Spot the Robot Goes Rock 'N' Roll on Rolling Stones Hit, Jagger Ain't Got Nothing on It

Spot the robot dog has many talents, as proved since its launch, more than a year ago. Entertaining is one of them, as this funny-looking four-legged machine can be programmed to be a great dancer and it seems it has an affinity for rock ‘n’ roll.
Spot the Robot Dog Dances on Rolling Stones Hit Song 6 photos
Photo: Boston Dynamics/YouTube
“Spot Me Up” with The Rolling Stones & Boston Dynamics“Spot Me Up” with The Rolling Stones & Boston Dynamics“Spot Me Up” with The Rolling Stones & Boston Dynamics“Spot Me Up” with The Rolling Stones & Boston Dynamics“Spot Me Up” with The Rolling Stones & Boston Dynamics
40 years ago, one of the greatest rock ‘n’ roll bands in the history of music released one of the most iconic albums in its career. Rolling Stones’ “Tattoo You” includes hits like “Start Me Up”, “Black Limousine” or “Waiting on a Friend”. Now, four decades later, the band released an anniversary edition of it, a perfect opportunity for Boston Dynamics’ quadruped Spot to move like Jagger. Literally.

The robotics company recently shared a funny video featuring the popular robot. Entitled “Spot Me Up”, the clip delights us with the machine’s own take on the “Start Me Up” song. The screen is split into two, with Jagger and his bandmates on the left and Spot and his robotic crew on the right. The versatile machines accurately replicate all the Rolling Stones moves, with one Spot even playing the drums, and another one acting as the lead singer, mimicking Jagger’s words.

The video was created in partnership with Mercury Studios, Polydor Records, and The Rolling Stones.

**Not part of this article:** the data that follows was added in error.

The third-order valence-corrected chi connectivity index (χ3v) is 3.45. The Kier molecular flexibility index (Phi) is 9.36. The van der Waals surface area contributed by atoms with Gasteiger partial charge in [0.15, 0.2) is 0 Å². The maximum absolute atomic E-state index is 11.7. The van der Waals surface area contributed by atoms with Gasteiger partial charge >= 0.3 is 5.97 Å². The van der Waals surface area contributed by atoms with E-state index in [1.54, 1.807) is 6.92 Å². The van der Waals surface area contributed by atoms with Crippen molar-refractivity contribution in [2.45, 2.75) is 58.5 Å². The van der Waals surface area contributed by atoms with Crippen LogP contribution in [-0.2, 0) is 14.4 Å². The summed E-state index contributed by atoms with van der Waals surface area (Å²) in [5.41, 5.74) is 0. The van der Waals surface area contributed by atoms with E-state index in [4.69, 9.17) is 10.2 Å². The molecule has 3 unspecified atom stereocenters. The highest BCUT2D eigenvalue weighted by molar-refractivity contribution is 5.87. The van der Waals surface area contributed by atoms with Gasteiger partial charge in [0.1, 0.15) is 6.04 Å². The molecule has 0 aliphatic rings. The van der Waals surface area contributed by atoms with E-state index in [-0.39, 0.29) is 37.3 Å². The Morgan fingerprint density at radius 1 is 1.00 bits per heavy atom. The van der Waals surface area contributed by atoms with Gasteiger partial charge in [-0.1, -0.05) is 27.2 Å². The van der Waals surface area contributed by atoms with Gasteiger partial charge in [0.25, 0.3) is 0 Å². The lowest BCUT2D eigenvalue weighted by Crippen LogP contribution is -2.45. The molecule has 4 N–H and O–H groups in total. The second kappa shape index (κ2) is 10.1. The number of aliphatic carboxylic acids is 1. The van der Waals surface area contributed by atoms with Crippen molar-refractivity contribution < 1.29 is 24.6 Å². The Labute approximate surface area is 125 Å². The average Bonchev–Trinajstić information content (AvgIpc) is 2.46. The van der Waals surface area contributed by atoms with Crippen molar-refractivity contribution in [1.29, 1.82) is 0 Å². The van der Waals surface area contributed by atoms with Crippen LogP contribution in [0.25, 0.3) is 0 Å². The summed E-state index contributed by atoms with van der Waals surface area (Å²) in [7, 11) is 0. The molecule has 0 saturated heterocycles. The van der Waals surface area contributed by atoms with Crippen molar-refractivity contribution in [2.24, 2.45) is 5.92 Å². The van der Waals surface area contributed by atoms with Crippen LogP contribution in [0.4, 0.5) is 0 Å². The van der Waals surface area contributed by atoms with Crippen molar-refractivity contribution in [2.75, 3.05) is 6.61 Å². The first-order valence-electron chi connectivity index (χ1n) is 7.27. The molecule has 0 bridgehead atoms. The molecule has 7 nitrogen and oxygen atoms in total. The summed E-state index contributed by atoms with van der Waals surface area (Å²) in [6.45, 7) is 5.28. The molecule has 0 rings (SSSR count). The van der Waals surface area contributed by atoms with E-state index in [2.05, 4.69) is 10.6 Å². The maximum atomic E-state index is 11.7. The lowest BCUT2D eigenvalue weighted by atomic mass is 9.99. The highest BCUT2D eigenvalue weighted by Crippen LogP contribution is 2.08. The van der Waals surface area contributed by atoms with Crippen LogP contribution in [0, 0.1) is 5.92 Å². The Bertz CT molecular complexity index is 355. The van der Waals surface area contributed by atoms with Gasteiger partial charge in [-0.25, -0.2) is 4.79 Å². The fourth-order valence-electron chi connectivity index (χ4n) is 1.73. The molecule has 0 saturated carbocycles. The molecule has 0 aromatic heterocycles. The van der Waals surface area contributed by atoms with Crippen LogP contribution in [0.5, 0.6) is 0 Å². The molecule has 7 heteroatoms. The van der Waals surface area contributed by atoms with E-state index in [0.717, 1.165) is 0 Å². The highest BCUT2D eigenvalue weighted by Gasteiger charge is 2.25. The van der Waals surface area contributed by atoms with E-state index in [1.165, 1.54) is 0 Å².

Spot is one versatile robot, and rock ‘n’ roll isn’t its only game. This multi-talented machine also showed its dancing skills on the “Uptown Funk” hit from Bruno Mars, and The Contours’ “Do You Love Me” rhythm and blues tune.

But the yellow robot dog has countless other applications, too. Even though it was only made available on the market over a year ago, it has been deployed at nuclear plants to detect radiation, at substations to inspect high-voltage facilities, in military camps, to take part in combat exercises, and it is even used as a damage assessor at dangerous sites that have been affected by tornadoes, hurricanes, or wildfires.

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About the author: Cristina Mircea
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Cristina’s always found writing more comfortable to do than speaking, which is why she chose print over broadcast media in college. When she’s not typing, she also loves riding non-motorized two-wheelers, going on hikes with her dog, and rocking her electric guitars.
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